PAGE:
Justice Antonin Scalia’s death on Saturday doesn’t merely mark the death of one of the greatest justices ever to occupy a spot on the Supreme Court – a tremendous philosopher of the law, a transformative figure in the direction of jurisprudence. It could easily mark the death of the Constitution itself.

Scalia’s judicial philosophy, originalism, restored the idea that the Constitution represented and meant something real and lasting and meaningful, not merely a vessel for leftists to pour their own personal politics into. Here’s Scalia’s explanation of his philosophy:

The theory of originalism treats a constitution like a statute, and gives it the meaning that its words were understood to bear at the time they were promulgated. You will sometimes hear it described as the theory of original intent. You will never hear me refer to original intent, because as I say I am first of all a textualist, and secondly an originalist. If you are a textualist, you don't care about the intent, and I don't care if the framers of the Constitution had some secret meaning in mind when they adopted its words. I take the words as they were promulgated to the people of the United States, and what is the fairly understood meaning of those words.

In other words, the Constitution means what it meant when it was written, not some secret message in the heads of the Founders or worse, some magical poetry to be unlocked by Justice Anthony Kennedy. This should be self-evident to anyone with a shred of intellectual honesty. But the left has no intellectual honesty.

And that’s why the Constitution itself may have died with Scalia.

Here are just a few of the issues on which Scalia was the crucial fifth vote, and which will now flip if Obama is able to ram one of his nominees through the Senate.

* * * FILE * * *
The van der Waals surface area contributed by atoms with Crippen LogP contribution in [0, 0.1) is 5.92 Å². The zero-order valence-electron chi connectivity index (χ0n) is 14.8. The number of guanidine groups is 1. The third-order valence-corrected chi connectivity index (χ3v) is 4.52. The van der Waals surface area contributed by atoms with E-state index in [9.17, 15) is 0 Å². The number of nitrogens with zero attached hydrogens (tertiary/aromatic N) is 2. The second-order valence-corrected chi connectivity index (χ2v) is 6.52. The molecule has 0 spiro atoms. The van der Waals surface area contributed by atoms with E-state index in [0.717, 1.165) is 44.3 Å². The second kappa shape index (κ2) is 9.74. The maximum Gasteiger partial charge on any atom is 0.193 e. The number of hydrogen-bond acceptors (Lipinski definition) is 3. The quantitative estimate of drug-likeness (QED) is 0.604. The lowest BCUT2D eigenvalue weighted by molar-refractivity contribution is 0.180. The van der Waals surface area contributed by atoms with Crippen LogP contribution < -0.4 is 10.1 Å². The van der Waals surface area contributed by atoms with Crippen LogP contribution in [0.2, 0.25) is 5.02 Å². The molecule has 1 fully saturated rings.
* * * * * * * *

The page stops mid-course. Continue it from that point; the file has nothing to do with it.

The Second Amendment. In Heller v. District of Columbia (2003), Scalia wrote the majority opinion which made clear that the right to keep and bear arms applies to individuals. The Court will now move to reverse that, clearing the way for any and all state and federal encroachment on that right.

Freedom of Speech. Scalia was the deciding vote on Citizens United v. FEC (2009), which found that individuals could work together as corporations to engage in political speech near elections. Now the Court will look to restore any and all restrictions on political speech by organizations not favorable to leftism. Furthermore, look for hard-leftists on the Court to push for “hate speech” to be excised from First Amendment protection (Justice Elena Kagan signaled her support for this notion in 1993, for example). Plus, Scalia was the likely fifth vote on the upcoming case that would have prevented unions from seizing dues to utilize for political purposes against the wishes of those who pay the dues. The left will reverse that.

Freedom of Religion. Scalia was the fifth vote on the Hobby Lobby case, which found that closely-held corporations could be exempt from a law to which owners had religious objections. The Supreme Court will move to reverse this, restricting freedom of religion to church and home – and those will soon move to the back burner as the leftists on the Court push to extend the reach of government leftism on social issues like same-sex marriage and abortion into the home and church via education and corporate law.

The Death Penalty. The left has long wanted to ban the death penalty in the United States under the guise of the Eighth Amendment. Look for that move next.

Abortion. The Supreme Court has spent years walking back the egregiously immoral Roe v. Wade decision. That will now reverse itself. The Supreme Court will look to strike down virtually any state law restricting abortion, enshrining murder an integral right under the Constitution yet again.

Voting. The Supreme Court under Scalia has opened up the voting process to states and localities. Now the Supreme Court will reassert federal control, allowing Democrats to take control of state voting processes, striking down voter identification laws, and helping to rig elections on behalf of ideological allies.

It’s up to Congressional Republicans to stop this from happening. But given their pliability on judicial nominees in the past, they won’t. And even if they do, what happens if Hillary Clinton – or, say, Donald Trump, who says he’ll appoint his partial-birth abortion ruling judge sister to the Supreme Court – becomes president?

America was never meant to be a nation of men rather than laws. The death of Scalia represents the end of the law, and could represent the final victory of men over the principles of freedom our founders fought and died to protect.